Physical Activity: Active School Day
About active school days
Physical activity during the school day not only helps build strong, healthy bodies, but it also helps create a lifetime of good habits. Plus, regular activity has been shown that it improves academic performance, attentiveness and concentration in the classroom.
Active classrooms provide an opportunity for movement and helps get the blood flowing to young muscles and young brains. For example, replacing classroom chairs with stability balls or standing desks can help students concentrate, improve behavior and burn off excess energy. Regular physical activity breaks can enhance the school environment, help establish social norms for active lifestyles, and improve student concentration skills and classroom behavior.
Several strategies have been designed for promoting physical activity with youth at schools. One example is “BAM! Body and Mind,” a Centers for Disease Control and Prevention campaign designed for youth ages 9-13 which provides classroom information on the importance of physical fitness. Another example is SMART (Student Media Awareness to Reduce Television), a classroom curriculum for elementary students, which has proven successful in reducing weight gain.
Physical education classes
Physical education classes provide students with opportunities to be physically active, improve physical fitness and learn about fun ways to be physically active throughout life. The national recommendation for the amount of time to be dedicated to physical education classes is 150 minutes per week in elementary schools and 225 minutes per week in middle and high schools.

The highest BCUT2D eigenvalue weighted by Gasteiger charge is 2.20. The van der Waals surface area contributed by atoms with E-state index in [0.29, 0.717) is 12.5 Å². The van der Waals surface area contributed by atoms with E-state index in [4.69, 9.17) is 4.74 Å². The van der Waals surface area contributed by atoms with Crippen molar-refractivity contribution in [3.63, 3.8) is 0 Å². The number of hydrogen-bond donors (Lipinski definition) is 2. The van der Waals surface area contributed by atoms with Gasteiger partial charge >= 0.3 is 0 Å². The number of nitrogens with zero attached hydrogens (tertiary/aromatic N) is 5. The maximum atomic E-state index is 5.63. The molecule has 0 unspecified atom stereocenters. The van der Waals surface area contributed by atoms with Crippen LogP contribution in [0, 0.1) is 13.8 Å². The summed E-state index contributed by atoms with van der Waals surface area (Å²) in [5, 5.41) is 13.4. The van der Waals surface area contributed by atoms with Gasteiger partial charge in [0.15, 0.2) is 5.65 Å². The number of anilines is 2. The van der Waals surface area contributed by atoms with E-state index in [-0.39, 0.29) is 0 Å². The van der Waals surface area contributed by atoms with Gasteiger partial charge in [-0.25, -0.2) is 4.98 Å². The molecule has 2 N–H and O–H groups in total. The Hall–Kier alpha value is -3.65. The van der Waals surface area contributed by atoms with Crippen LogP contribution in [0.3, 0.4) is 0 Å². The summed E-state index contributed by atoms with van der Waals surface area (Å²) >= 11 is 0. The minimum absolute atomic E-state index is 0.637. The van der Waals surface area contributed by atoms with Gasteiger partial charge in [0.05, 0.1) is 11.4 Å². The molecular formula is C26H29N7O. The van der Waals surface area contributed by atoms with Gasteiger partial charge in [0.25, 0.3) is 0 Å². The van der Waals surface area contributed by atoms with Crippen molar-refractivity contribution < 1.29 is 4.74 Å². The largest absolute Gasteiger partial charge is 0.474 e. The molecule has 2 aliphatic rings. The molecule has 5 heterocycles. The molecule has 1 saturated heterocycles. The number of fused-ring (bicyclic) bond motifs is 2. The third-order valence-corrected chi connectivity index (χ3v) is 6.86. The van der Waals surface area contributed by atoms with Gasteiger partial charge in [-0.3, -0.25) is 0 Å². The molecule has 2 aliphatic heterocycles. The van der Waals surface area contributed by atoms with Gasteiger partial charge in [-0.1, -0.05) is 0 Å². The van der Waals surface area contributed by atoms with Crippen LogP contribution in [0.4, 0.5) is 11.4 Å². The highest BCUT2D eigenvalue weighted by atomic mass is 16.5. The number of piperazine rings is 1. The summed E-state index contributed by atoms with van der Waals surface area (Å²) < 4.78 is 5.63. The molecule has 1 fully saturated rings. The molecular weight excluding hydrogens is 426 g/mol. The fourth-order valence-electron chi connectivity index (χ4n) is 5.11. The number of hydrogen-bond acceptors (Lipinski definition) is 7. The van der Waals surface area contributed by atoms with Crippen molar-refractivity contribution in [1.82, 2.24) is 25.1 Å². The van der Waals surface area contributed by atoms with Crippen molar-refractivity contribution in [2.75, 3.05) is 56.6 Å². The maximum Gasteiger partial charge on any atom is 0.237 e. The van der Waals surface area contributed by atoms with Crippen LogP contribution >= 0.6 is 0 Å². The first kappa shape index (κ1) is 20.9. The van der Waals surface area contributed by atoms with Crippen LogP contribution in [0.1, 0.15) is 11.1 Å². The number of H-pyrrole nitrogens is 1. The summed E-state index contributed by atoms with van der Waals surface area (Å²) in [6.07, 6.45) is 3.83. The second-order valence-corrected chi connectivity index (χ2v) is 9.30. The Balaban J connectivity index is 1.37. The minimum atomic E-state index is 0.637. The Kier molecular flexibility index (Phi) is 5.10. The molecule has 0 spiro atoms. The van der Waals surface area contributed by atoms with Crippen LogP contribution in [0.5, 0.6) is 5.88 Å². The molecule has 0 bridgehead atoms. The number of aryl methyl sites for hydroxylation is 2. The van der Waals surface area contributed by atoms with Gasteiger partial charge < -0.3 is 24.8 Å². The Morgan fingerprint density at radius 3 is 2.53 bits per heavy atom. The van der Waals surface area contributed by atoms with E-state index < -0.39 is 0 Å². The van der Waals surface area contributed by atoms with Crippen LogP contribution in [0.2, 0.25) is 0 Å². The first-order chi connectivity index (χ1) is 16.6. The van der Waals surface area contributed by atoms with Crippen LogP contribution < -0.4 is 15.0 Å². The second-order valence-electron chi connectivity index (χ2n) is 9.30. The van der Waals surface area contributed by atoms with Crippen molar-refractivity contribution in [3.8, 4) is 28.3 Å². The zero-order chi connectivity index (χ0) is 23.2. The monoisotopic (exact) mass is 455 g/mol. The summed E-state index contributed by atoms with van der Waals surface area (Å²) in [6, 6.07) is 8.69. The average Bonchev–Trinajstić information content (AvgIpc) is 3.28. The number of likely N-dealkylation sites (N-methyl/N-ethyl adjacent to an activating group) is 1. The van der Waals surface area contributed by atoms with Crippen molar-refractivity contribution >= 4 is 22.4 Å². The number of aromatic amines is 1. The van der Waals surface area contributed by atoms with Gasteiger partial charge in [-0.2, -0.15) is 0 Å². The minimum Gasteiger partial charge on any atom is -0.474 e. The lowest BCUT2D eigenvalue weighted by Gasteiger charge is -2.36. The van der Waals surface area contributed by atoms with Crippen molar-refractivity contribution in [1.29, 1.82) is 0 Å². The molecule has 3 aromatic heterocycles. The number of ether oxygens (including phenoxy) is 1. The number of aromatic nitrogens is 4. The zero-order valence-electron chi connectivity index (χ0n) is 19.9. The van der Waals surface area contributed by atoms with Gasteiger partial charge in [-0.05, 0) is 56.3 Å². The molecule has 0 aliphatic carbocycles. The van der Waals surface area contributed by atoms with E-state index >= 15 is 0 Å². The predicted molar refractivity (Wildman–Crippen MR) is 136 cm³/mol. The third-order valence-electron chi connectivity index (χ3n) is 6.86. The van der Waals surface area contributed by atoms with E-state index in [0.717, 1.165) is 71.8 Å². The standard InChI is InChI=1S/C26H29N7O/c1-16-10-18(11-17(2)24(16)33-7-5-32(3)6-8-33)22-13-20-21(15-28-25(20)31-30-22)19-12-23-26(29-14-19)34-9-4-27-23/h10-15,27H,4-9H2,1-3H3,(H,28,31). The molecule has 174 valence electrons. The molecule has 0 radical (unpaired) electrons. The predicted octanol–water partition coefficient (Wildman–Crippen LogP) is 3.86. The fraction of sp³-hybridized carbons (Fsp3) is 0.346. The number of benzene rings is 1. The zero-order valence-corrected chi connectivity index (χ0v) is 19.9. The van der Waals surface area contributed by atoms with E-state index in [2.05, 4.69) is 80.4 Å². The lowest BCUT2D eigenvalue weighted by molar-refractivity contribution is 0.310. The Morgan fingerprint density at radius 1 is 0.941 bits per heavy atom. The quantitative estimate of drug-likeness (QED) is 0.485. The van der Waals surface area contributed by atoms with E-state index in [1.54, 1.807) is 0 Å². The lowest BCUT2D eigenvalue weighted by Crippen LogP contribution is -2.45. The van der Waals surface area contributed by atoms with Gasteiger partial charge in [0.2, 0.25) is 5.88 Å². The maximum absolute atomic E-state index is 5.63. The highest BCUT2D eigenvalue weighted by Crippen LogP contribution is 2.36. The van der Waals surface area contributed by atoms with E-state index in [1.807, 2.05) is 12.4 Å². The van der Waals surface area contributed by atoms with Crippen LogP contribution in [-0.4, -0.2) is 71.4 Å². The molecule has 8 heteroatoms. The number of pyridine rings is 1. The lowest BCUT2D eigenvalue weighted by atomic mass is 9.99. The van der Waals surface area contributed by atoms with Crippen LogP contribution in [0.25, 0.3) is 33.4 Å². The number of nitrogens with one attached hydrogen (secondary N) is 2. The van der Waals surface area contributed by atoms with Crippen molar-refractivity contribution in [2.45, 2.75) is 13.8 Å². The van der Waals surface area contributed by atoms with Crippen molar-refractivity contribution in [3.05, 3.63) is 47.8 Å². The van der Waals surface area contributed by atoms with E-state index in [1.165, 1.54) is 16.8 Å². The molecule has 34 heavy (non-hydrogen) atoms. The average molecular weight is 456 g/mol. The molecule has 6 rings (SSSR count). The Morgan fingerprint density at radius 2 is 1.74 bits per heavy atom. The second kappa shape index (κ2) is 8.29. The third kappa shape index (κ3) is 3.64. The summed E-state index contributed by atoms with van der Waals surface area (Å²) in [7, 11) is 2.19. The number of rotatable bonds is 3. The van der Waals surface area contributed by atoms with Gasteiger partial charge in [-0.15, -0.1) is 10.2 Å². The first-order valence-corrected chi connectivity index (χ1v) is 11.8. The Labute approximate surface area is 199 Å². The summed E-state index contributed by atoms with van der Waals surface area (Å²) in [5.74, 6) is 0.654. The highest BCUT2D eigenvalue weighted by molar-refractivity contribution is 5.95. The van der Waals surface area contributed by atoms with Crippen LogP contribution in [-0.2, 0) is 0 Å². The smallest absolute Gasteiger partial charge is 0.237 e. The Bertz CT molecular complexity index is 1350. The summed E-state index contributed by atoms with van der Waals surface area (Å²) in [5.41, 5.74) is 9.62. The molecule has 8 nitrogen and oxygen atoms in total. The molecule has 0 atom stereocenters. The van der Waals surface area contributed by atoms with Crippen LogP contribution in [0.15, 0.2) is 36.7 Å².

Recess provides opportunities for youth to be physical activity during the school day and, weather depending, get some much needed fresh air. Recess can also provide the opportunity for children to enhance cooperation and negotiation skills. National organizations like the American Academy of Pediatrics and the Centers for Disease Control and Prevention have called for regular recess periods in elementary schools.
Before and after school programs
School activities that take place outside of school hours can also help contribute to total daily physical activity for youth. Before and after school programs to promote physical activity include competitive sports teams, clubs, classes or training, recreational and intramural sports, or nonathletic activities that involve physical activities (e.g. outdoor education, community service programs). In Minnesota, 95 percent of elementary schools work with community organizations such as the YMCA, parks and recreation departments, and Boys and Girls Clubs to provide before and after school activities. When school is not in session, schools often allow the use of their facilities, indoor and outdoor, for programs.
Helping kids to be more active in school
The Statewide Health Improvement Program (SHIP). With SHIP, schools are working to increase physical activity within the instructional setting, building a foundation for lifelong physical activity. Active classroom breaks, physical education and recess all mean kids not only are healthier, but also learn better. Find out more about SHIP